The Global Financial Crisis and International Economic Law
Published in: 12 Journal of International Economic Law (2009), Issue 4, pp. 859-894.
26 Pages Posted: 12 Jun 2009 Last revised: 18 Jul 2014
Date Written: June 11, 2009
Economists and political scientists have begun to isolate the causes and implications of the spread of the global financial crisis in late 2008. Critical attention – often accompanied by strident disagreement – has also focused on the efficacy of various domestic plans implemented in response to the crisis. International lawyers have contributed little to these debates. Our analysis aims to partly redress this gap by examining whether and how international economic law might act as a credible constraint on state tendencies towards domestic preference when formalizing emergency responses to the crisis.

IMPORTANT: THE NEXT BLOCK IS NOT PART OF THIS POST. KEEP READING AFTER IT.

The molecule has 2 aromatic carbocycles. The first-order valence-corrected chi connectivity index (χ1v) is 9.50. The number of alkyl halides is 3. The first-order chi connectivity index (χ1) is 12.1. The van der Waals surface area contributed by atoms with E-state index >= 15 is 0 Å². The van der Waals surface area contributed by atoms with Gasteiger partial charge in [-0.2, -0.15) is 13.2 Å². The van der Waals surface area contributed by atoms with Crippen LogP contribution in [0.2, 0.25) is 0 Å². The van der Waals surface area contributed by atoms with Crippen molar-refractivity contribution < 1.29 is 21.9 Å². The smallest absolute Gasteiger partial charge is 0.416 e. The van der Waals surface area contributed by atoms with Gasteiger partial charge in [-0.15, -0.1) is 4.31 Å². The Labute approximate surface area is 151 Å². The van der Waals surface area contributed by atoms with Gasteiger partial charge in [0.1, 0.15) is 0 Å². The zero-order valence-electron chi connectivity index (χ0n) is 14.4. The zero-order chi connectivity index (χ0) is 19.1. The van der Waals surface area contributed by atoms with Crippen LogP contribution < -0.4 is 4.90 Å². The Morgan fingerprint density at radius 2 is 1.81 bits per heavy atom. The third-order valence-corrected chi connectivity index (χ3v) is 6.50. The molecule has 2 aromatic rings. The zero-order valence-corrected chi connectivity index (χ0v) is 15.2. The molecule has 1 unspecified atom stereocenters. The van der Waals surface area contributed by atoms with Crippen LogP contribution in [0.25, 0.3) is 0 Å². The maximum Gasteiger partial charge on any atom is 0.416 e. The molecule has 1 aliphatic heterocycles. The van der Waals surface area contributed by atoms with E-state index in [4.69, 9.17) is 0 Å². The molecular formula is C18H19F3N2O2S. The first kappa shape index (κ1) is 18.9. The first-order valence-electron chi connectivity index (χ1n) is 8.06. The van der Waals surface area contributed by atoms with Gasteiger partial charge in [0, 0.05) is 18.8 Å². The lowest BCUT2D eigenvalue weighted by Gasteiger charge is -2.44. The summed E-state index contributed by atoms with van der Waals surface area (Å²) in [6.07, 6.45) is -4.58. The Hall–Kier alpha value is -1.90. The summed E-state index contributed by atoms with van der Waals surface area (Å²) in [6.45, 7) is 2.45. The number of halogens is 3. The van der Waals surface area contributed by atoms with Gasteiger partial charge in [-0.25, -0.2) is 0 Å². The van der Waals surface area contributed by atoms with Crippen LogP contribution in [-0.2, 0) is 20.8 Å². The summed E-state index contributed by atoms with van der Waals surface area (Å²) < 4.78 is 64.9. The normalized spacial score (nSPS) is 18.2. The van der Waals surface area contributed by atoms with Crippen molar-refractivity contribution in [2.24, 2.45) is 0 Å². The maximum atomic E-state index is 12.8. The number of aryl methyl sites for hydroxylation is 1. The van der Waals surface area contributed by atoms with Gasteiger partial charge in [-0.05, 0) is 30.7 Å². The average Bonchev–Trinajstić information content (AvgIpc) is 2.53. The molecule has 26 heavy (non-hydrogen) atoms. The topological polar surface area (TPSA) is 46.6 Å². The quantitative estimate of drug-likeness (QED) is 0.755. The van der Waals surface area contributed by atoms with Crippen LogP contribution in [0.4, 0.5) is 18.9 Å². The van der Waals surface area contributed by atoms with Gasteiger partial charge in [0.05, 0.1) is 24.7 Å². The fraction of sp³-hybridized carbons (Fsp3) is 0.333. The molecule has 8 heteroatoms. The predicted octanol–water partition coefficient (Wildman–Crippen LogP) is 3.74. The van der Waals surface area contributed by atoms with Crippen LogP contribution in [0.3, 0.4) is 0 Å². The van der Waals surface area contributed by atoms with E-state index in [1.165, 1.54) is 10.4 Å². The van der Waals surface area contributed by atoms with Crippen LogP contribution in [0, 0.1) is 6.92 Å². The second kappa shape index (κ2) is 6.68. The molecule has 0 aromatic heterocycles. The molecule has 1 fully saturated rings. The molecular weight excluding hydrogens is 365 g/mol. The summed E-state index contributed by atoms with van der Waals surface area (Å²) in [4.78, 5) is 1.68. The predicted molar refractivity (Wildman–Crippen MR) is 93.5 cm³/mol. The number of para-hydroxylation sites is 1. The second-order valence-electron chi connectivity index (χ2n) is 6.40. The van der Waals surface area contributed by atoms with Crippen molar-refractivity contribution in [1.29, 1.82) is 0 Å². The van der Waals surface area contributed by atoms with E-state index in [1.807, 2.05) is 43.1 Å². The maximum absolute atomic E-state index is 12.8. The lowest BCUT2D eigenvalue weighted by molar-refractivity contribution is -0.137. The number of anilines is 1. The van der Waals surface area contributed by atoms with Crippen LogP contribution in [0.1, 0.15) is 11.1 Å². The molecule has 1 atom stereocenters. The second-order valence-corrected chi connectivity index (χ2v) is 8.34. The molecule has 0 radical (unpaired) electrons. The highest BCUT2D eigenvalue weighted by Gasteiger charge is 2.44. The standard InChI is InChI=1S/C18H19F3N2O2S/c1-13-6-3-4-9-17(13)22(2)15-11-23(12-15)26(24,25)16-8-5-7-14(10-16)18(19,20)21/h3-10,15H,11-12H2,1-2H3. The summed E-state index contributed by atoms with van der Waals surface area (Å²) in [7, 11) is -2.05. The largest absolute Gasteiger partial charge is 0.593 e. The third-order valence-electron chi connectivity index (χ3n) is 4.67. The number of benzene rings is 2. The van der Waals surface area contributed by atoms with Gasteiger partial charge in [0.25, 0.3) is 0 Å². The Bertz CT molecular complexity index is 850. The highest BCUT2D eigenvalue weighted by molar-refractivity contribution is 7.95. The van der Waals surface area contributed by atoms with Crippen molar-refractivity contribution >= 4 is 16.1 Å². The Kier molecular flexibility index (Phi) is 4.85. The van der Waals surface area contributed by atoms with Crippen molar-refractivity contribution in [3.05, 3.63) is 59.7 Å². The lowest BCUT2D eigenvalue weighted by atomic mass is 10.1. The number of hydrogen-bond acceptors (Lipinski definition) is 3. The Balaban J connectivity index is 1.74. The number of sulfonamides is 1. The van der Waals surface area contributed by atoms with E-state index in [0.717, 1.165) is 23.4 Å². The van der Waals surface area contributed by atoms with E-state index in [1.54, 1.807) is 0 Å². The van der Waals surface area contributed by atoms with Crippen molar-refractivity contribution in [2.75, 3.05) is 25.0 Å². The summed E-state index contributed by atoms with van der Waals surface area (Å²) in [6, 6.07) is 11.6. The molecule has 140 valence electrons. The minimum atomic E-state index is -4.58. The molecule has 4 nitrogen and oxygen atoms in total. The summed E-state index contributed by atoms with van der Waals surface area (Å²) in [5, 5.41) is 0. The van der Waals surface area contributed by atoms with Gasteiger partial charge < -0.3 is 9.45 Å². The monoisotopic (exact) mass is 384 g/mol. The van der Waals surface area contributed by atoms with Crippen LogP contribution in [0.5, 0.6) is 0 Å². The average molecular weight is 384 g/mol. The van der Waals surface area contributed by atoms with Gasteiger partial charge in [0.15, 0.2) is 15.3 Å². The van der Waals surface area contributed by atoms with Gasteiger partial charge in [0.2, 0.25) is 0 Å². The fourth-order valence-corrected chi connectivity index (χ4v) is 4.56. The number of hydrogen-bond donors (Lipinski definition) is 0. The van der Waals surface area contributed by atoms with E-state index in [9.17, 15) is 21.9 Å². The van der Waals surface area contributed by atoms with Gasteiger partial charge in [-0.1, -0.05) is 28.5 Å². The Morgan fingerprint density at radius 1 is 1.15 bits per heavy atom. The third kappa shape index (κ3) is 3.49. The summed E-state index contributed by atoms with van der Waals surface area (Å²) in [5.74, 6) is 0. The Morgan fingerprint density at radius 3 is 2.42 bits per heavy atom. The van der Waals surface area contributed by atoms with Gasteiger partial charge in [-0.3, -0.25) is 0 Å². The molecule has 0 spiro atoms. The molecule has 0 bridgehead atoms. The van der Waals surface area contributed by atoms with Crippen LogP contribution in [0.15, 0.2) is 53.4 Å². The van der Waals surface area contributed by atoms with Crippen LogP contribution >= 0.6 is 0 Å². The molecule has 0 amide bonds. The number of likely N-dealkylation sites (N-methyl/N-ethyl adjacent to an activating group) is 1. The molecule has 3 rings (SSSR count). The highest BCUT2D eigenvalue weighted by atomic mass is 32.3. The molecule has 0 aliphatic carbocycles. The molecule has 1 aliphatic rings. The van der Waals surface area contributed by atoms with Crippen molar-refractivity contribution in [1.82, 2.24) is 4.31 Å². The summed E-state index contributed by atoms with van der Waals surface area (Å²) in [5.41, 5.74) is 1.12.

The question we then address is whether international economic law will operate to constrain these nuanced forms of protectionism. International economic law comprises a variety of sources, most notably commitments on trading relations (especially under the World Trade Organization) and the treatment of foreign investors. We argue that international investment law is, in the short-term, more likely than any other area of international economic law to give rise to complaint and initiation of legal action and examine the most probable substantive norms likely to be violated.
Keywords: International Investment Law, Economic Crisis, Emergency measures, WTO
JEL Classification: K33, F13, F39
Suggested Citation: Suggested Citation